Brought to you by Saint Alphonsus Medical Imaging & Radiology, expert(s) at Medical Imaging.

What to expect from your medical imaging testing experience

Having a medical imaging test for the first time can be a little daunting. Here's what to expect on the day of your test.


A receptionist will greet you and take your name and other information concerning your health plan or insurance. Sometimes the receptionist will orient you with the imaging center or department and the personnel who take care of you and perform your imaging test.
There will typically be a brief wait in the waiting room or reception lounge prior to beginning your imaging exam.


Immediately prior to your examination, the imaging center staff or physicians (called radiologists) may take some time to explain to you what will happen in preparation for and during the specific imaging test you will have.
Depending on the type of imaging exam you will have, your preparation prior to the imaging exam will be different. You may need to prepare for the examination up to 24 hours in advance by fasting or observing some special diet, or you may be instructed to simply eat and behave normally.
Some radiology departments and imaging centers will ask you to watch a short video program prior to your examination or give you additional material to read.

You may be asked some of the following questions before having diagnostic imaging tests.
- Are you pregnant?
- Are you allergic to iodine or any medication?
- Have you had any head surgery?
- Have you ever had a heart surgery?
- Have you ever had joint surgery or replacement?
- Do you wear permanent eyeliner?
- Have you ever worked with metal?
- Do you have any metal objects implanted in you?

Please discuss any of the above issues with your physician or imaging center staff before your diagnostic examination.
Exam preparation may require different steps immediately prior to the actual imaging exam, depending on what type of medical imaging test is being performed and what internal organ or suspected illness your doctor is trying to diagnose or rule out.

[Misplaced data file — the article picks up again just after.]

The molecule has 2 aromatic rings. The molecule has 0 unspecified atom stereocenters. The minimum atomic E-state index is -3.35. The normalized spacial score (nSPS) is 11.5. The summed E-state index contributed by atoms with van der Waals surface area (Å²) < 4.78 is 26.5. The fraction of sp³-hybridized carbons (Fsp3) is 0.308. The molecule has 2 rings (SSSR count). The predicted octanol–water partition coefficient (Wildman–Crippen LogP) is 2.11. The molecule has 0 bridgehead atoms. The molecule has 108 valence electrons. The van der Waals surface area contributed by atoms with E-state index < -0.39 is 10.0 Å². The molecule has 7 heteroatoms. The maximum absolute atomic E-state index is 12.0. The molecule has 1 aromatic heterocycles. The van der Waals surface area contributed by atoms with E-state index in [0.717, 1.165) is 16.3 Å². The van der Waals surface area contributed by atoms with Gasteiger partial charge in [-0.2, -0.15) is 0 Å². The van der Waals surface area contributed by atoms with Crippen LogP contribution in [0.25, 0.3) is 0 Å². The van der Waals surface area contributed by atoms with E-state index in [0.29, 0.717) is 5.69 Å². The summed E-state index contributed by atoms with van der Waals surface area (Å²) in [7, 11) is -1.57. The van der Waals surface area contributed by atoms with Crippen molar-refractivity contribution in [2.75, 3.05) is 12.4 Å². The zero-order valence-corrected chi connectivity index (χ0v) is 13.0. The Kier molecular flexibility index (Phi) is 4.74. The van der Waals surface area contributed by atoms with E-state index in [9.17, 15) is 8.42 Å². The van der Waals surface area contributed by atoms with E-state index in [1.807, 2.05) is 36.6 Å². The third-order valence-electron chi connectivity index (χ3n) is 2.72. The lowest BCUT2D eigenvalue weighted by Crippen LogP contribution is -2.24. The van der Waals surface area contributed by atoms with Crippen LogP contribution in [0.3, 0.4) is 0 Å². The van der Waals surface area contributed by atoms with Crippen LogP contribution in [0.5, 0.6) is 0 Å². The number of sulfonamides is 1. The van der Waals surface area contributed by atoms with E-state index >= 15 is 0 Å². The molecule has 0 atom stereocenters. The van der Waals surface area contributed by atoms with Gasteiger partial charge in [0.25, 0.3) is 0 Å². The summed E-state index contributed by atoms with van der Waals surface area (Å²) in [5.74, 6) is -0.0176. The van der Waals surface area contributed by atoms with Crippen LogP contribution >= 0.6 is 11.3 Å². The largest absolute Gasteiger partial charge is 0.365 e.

For instance, you may be asked to take a special pharmaceutical contrast liquid that helps highlight the structure of your organs or any potential disease or injury.
You may be required to change into a comfortable, lightweight medical gown to allow imaging free from disturbance caused by the fabric, zippers or buttons in your normal clothes.
Immediately prior to your study, you may also be asked to remove all jewelry or watches, hairpins, hair clips or wigs, keys, coins, wallets or credit cards, eyeglasses, hearing aids and removable dental work.

Some other things to consider prior to your test include the following:
- Bringing any previous X-rays, CT scans, MRI scans or other medical images that may be pertinent to your current diagnosis and new imaging test.
- Wear comfortable, non-restrictive clothing (like a jogging suit).
- Wear two-piece clothing (top and bottom) instead of a dress or one-piece jumpsuit.
- Bring your insurance card or medical plan information.
- Avoid drinking coffee or other caffeinated beverages before the exam.

The examination

During almost every type of imaging exam, you need to try to follow these basic guidelines:
- Relax and remain calm.
- Remain as still as possible, unless instructed to move.
- Pay attention to instructions.
- Ask questions if you are not sure what you are being asked to do.

In general, the quality of the resulting images is, in part, dependent on how well you follow instructions and remain calm and still. If you feel anxious or scared, please tell the technologist or radiologist conducting the exam. They are there to help you and are concerned about your well being and want to achieve the best possible images.
One of the reasons non-invasive diagnostic imaging is used so widely in medicine is because it is largely painless and does not involve surgery.

Consultation and Release

Once the diagnostic imaging exam has been performed, you will have a short wait while the technologist and radiologist determine if the images are of appropriate clarity, sharpness and orientation. In some cases, the staff may repeat the examination, or they may run a different imaging test to gather more information.